enforcedcompliance

enforcedcompliance wrote

Reply to comment by shanc in by !deleted23067

It's not that I can't find it. I just don't care to go listen to multiple episodes of people I don't even like to appease some tool like you lol.

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enforcedcompliance wrote (edited )

Reply to comment by shanc in by !deleted23067

Go listen to the latest episode of the Brilliant. Even TW knows what I'm saying. You even commented on the thread, but somehow I'm lying. What a good little Conrad.

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enforcedcompliance wrote (edited )

Reply to comment by shanc in by !deleted23067

I think you do. That is why you're pretending Bellamy doesn't support the idea of hard biological genders.

Tell us the truth, Conrad.

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enforcedcompliance wrote (edited )

Also if anyone wants to read more.

Gudō clearly understood that the Buddhist doctrine of karma was being interpreted as providing the justification for social and economic inequality. That is to say, if tenant farmers were impoverished, they had no one to blame but themselves and their own past actions. Shaku Sōen was typical of the Buddhist leaders who advocated this interpretation: "We are born in the world of variety; some are poor and unfortunate, others are wealthy and happy. This state of variety will be repeated again and again in our future lives. But to whom shall we complain of our misery? To none but ourselves!" Gudō was also critical of certain aspects of Buddhist practice. For example, on May 30, 1904, he wrote a letter of protest to the abbot of Jōsenji, Orihashi Daikō. In this letter he requested that the Sōtō sect cleanse itself of the practice of selling temple abbotships to the highest bidder. When Daikō refused to endorse his position, Gudō expressed his determi- nation to push for this reform on his own.

The real significance of In Commemoration of Imprisonment lay not in its critique of certain aspects of Buddhist doctrine, but rather in its blister- ing rejection of the heart and soul of the Meiji political system, the emperor system. It was, in fact, this rejection of Japan's imperial system that, more than any other factor, led to Gudō's subsequent arrest, imprisonment, and execution. He wrote:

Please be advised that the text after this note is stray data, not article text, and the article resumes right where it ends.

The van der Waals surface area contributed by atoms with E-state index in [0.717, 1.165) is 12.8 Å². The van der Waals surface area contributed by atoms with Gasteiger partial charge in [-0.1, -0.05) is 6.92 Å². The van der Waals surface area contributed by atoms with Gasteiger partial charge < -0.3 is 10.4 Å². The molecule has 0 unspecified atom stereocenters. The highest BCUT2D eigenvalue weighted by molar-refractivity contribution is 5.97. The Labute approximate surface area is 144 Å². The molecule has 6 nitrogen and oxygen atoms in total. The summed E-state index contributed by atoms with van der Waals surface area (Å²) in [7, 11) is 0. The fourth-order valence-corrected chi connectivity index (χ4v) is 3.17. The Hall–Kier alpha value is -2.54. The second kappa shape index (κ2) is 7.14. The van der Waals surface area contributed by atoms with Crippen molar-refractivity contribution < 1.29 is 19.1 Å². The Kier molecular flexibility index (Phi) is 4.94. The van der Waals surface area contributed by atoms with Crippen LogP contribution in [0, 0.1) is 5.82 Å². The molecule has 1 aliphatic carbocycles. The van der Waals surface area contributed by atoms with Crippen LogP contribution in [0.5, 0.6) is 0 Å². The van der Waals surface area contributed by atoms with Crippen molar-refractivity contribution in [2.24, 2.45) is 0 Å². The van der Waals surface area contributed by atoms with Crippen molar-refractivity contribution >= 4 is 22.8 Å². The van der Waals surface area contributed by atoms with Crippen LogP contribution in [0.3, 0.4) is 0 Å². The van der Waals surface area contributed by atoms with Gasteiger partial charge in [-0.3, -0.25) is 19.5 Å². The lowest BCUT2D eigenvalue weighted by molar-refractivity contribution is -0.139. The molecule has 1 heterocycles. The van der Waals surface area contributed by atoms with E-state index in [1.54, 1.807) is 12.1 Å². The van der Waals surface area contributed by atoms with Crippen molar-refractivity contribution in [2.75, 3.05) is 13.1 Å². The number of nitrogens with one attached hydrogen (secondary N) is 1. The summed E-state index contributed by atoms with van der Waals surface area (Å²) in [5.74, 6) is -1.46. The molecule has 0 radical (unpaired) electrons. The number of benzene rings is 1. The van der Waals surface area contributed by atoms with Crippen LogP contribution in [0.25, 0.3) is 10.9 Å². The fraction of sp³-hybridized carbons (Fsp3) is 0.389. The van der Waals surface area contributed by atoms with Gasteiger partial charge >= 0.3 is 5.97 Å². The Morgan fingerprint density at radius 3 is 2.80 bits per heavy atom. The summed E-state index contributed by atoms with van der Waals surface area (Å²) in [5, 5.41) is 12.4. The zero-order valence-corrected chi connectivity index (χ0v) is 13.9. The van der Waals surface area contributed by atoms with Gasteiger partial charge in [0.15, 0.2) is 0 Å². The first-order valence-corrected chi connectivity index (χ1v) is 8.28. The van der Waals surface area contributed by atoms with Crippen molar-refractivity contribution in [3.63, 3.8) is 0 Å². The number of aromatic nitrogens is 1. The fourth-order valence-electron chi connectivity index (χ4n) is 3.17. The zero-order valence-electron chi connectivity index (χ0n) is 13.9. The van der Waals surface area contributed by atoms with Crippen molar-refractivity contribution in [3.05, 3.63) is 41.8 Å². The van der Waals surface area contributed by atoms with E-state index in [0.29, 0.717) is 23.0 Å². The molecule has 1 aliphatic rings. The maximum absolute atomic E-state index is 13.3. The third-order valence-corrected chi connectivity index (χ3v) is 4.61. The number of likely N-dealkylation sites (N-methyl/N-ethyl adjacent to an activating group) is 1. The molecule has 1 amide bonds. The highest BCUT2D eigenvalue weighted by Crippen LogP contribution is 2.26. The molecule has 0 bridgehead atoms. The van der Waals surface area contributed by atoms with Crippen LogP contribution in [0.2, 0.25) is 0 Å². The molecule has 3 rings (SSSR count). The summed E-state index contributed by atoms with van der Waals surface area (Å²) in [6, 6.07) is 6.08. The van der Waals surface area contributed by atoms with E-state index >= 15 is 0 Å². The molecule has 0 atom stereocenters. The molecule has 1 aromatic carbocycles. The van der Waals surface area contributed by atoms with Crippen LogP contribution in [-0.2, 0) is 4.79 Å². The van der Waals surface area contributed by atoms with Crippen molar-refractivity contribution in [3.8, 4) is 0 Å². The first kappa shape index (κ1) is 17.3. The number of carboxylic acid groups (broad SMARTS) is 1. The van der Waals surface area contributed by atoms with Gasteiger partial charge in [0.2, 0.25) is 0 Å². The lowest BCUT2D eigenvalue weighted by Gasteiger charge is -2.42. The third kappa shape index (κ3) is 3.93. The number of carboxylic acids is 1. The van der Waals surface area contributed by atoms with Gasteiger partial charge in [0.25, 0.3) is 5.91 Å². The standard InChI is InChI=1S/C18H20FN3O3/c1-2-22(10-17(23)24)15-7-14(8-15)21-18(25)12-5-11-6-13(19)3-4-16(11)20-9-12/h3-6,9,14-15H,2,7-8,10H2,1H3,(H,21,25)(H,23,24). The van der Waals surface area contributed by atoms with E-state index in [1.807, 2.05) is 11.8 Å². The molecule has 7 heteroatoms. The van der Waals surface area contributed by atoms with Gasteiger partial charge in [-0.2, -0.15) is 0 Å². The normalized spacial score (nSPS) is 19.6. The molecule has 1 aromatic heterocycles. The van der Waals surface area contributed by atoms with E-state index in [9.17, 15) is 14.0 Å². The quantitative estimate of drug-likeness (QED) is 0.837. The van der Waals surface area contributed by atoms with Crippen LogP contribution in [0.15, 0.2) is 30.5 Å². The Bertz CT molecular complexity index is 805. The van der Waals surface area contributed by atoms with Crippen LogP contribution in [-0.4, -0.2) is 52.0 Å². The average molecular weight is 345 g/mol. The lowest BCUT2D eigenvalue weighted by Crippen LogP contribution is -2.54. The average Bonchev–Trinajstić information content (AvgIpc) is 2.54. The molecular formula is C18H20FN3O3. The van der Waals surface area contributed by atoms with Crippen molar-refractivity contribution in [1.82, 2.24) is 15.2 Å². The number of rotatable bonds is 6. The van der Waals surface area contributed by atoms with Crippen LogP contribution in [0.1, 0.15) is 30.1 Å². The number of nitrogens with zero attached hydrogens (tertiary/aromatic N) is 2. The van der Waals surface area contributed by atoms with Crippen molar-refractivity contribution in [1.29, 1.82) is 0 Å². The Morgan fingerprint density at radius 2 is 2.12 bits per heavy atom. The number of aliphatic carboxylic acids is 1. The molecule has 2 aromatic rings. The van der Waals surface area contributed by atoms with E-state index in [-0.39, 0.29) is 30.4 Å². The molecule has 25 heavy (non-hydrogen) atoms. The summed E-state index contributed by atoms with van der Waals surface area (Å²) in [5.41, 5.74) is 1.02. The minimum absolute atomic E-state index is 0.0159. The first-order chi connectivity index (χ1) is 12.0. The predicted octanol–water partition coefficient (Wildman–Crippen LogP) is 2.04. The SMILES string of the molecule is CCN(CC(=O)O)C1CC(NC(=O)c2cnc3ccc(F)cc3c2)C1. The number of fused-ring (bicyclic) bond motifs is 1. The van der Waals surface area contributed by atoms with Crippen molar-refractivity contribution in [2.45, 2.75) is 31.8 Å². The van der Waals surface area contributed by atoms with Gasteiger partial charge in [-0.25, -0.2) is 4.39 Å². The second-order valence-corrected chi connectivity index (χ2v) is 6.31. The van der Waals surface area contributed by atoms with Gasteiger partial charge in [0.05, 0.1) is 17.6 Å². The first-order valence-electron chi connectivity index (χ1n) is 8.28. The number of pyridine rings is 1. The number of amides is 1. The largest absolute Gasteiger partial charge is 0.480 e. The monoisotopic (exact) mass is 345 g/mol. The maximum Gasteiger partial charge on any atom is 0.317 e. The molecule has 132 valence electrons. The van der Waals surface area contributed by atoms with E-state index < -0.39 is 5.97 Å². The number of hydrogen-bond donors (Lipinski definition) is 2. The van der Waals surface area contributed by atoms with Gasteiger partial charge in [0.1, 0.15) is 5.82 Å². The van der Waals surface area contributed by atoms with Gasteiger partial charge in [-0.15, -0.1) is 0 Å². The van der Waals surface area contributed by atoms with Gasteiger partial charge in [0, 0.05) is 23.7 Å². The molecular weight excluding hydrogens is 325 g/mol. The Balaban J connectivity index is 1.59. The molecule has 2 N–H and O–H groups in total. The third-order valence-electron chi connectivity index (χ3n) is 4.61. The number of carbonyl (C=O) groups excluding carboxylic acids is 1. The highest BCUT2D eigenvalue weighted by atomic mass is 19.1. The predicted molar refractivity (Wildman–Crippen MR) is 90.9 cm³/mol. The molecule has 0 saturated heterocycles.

There are three leeches who suck the people's blood: the emperor, the rich, and the big landowners ... The big boss of the present government, the emperor, is not the son of the gods as your pri- mary school teachers and others would have you believe. The ancestors of the present emperor came forth from one corner of Kyushu, killing and robbing people as they went. They then destroyed their fellow thieves, Nagasune-hiko and others ... It should be readily obvious that the emperor is not a god if you but think about it for a moment.

When it is said that [the imperial dynasty] has continued for 2,500 years, it may seem as if [the present emperor] is divine, but down through the ages the emperors have been tormented by for- eign opponents and, domestically, treated as puppets by their own vassals ... Although these are well-known facts, university professors and their students, weaklings that they are, refuse to either say or write anything about it. Instead, they attempt to deceive both others and themselves, knowing all along the whole thing is a pack of lies.

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enforcedcompliance wrote

Uchiyama Gudō

Uchiyama Gudō (内山 愚童, May 17, 1874 – January 24, 1911) was a Sōtō Zen Buddhist priest and anarcho-socialist activist executed in the High Treason Incident. He was one of few Buddhist leaders who spoke out against the Meiji government in its imperialist projects. Gudō was an outspoken advocate for redistributive land reform, overturning the Meiji emperor system, encouraging conscripts to desert en masse and advancing democratic rights for all.[1][2][3] He criticized Zen leaders who claimed that low social position was justified by karma and who sold abbotships to the highest bidder.

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